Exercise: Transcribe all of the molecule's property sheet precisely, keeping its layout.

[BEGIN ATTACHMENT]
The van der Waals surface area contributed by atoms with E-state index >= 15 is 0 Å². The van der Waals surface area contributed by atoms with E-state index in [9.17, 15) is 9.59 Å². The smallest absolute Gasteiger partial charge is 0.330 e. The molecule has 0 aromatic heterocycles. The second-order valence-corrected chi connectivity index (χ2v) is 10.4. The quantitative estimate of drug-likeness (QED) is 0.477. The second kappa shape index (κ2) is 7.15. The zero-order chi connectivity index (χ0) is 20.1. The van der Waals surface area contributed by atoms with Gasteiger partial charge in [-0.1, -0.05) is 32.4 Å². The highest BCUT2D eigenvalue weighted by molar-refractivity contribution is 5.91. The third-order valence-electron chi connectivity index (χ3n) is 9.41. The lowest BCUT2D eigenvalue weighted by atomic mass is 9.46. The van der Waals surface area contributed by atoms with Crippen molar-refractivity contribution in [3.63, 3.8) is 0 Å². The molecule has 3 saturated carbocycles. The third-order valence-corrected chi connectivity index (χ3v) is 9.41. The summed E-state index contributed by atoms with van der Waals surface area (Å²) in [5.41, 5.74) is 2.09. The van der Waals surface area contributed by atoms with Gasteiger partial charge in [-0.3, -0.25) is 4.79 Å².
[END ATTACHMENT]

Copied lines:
The van der Waals surface area contributed by atoms with E-state index >= 15 is 0 Å². The van der Waals surface area contributed by atoms with E-state index in [9.17, 15) is 9.59 Å². The smallest absolute Gasteiger partial charge is 0.330 e. The molecule has 0 aromatic heterocycles. The second-order valence-corrected chi connectivity index (χ2v) is 10.4. The quantitative estimate of drug-likeness (QED) is 0.477. The second kappa shape index (κ2) is 7.15. The zero-order chi connectivity index (χ0) is 20.1. The van der Waals surface area contributed by atoms with Gasteiger partial charge in [-0.1, -0.05) is 32.4 Å². The highest BCUT2D eigenvalue weighted by molar-refractivity contribution is 5.91. The third-order valence-electron chi connectivity index (χ3n) is 9.41. The lowest BCUT2D eigenvalue weighted by atomic mass is 9.46. The van der Waals surface area contributed by atoms with Crippen molar-refractivity contribution in [3.63, 3.8) is 0 Å². The molecule has 3 saturated carbocycles. The third-order valence-corrected chi connectivity index (χ3v) is 9.41. The summed E-state index contributed by atoms with van der Waals surface area (Å²) in [5.41, 5.74) is 2.09. The van der Waals surface area contributed by atoms with Gasteiger partial charge in [-0.3, -0.25) is 4.79 Å².